The Open Access version of this book, available at https://www.taylorfrancis.com/books/e/9781315122328, has been made available under a Creative Commons Attribution-Non Commercial-No Derivatives 4.0 license.
This book critically engages with dominant ideas of cultural homogeneity in the Nordic countries and contests the notion of homogeneity as a crucial determinant of social cohesion and societal security. Showing how national identities in the Nordic region have developed historically around notions of cultural and racial homogeneity, it exposes the varied histories of migration and the longstanding presence of ethnic minorities and indigenous people in the region that are ignored in dominant narratives. With attention to the implications of notions of homogeneity for the everyday lives of migrants and racialised minorities in the region, as well as the increasing securitisation of those perceived not to be part of the homogenous nation, this volume provides detailed analyses of how welfare state policies, media, and authorities seek to manage and govern cultural, religious, and racial differences. With studies of national minorities, indigenous people and migrants in the analysis of homogeneity and difference, it sheds light on the agency of minorities and the intertwining of securitisation policies with notions of culture, race, and religion in the government of difference. As such it will appeal to scholars and students in social sciences and humanities with interests in race and ethnicity, migration, postcolonialism, Nordic studies, multiculturalism, citizenship, and belonging.
Table of Contents
1. Narrations of Homogeneity, Waning Welfare States, and the Politics of Solidarity Part 1: Histories of Homogeneity and Difference 2. Forgetting Diversity? Norwegian Narratives of Ethnic and Cultural Homogeneity 3. Myths of Ethnic Homogeneity: The Danish Case 4. Finnish Media Representations of the Sámi in the 1960s and 1970s Part 2: Governing and Negotiating Differences 5. Knowledge about Roma and Travellers in Nordic Schools: Paradoxes, Constraints, and Possibilities 6. Problematising the Urban Periphery: Discourses on Social Exclusion and Suburban Youth in Sweden 7. Welfare Chauvinism at the Margins of Whiteness: Young Unemployed Russian-Speakers’ Negotiations of Worker-Citizenship in Finland 8. Starry Starry Night: Fantasies of Homogeneity in Documentary Films about Kvens and Norwegian-Pakistanis Part 3: Questioned Homogeneity and Securitisation 9. From Welfare to Warfare: Exploring the Militarisation of the Swedish Suburb 10. "Living in fear"—Bulgarian and Romanian Street Workers’ Experiences With Aggressive Public and Private Policing 11. A ‘Muslim’ Response to the Narrative of the Enemy Within 12. Being Unknown: The Securitisation of Asylum Seekers in Iceland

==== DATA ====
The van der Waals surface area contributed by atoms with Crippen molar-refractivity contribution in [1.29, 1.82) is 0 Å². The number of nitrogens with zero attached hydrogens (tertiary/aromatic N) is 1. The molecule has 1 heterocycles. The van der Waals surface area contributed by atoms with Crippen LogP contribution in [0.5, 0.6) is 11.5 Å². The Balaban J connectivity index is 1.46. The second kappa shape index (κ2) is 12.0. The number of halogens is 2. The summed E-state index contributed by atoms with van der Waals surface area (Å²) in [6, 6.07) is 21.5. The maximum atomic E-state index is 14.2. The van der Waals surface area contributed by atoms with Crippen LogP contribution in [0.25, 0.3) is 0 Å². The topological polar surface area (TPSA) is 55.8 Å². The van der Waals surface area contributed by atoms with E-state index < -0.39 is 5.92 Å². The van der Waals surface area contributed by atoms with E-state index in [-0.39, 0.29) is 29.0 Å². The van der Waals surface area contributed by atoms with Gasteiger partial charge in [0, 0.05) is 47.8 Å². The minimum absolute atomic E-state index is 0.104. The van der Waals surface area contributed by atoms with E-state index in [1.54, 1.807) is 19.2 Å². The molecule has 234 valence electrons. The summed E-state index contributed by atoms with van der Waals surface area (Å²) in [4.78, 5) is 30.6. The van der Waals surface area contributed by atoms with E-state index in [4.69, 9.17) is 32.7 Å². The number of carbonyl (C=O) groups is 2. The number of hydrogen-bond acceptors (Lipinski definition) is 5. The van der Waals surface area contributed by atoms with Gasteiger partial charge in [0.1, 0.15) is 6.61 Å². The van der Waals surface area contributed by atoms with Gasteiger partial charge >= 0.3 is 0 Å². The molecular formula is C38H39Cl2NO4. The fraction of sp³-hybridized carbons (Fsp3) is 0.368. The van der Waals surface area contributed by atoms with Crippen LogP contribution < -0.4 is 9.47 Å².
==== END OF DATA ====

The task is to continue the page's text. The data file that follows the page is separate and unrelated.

Suvi Keskinen is Professor and an Academy Research Fellow in the Centre for Research on Ethnic Relations and Nationalism (CEREN) at the University of Helsinki, Finland. She is the co-editor of Complying with Colonialism. Gender, Race and Ethnicity in the Nordic Region.
Unnur Dís Skaptadóttir is Professor of Anthropology at the University of Iceland, Iceland. She is the co-editor of Mobility to the Edges of Europe; The Case of Iceland and Poland.
Mari Toivanen is an Academy of Finland Post-Doctoral Researcher at the Swedish School of Social Science, University of Helsinki, Finland. She is the co-editor of Methodological Approaches in Kurdish Studies. Theoretical and Practical Insights from the Field.
"Developing the idea famously set out by W. E. B Du Bois, Stuart Hall suggested that living with difference would be the problem of the twenty-first century. Instances all across the world provide evidence of this and this insightful book, centred on the Nordic countries adds powerfully to a body of critical scholarship on race and ethnicity that shows how entangled they are within repressed histories of internal and external colonisation and imagined nationhood. By considering the treatment of indigenous minorities alongside migrant communities the editors and contributors impressively advance understandings of the ways in which difference is imagined and represented. Moreover the essays in this book skilfully analyse the peculiarity of claimed ethnic homogeneity. By linking the role of this myth to the influential model of the social democratic welfare state they show that Hall’s ‘fateful triangle’ of ethnicity-race-nation requires a fourth pillar, namely the state. Here is a book that may seem to be mainly of relevance to Nordic scholars but will I hope be read well beyond there and by all those interested in ethnicity, migration and the state, for its critical, engaged and engaging, unmasking of assumed homogeneity as well as its search for the possibilities of solidarity across difference." - Karim Murji, Co-editor of Current Sociology, University of West London, UK
"This collection is a welcome addition to the ongoing discussion on politics of difference in Europe. Offering a Nordic perspective, it combines a historical deconstruction of national myths of homogeneity (questioning notions of exceptionality, denials of colonialism/racism and claims of innocence) with policy level analysis (securitization), individual narratives and group negotiation strategies. Particularly insightful is its inclusion of diverse exclusionary discourses in one volume. This strategy highlights the similarities between disc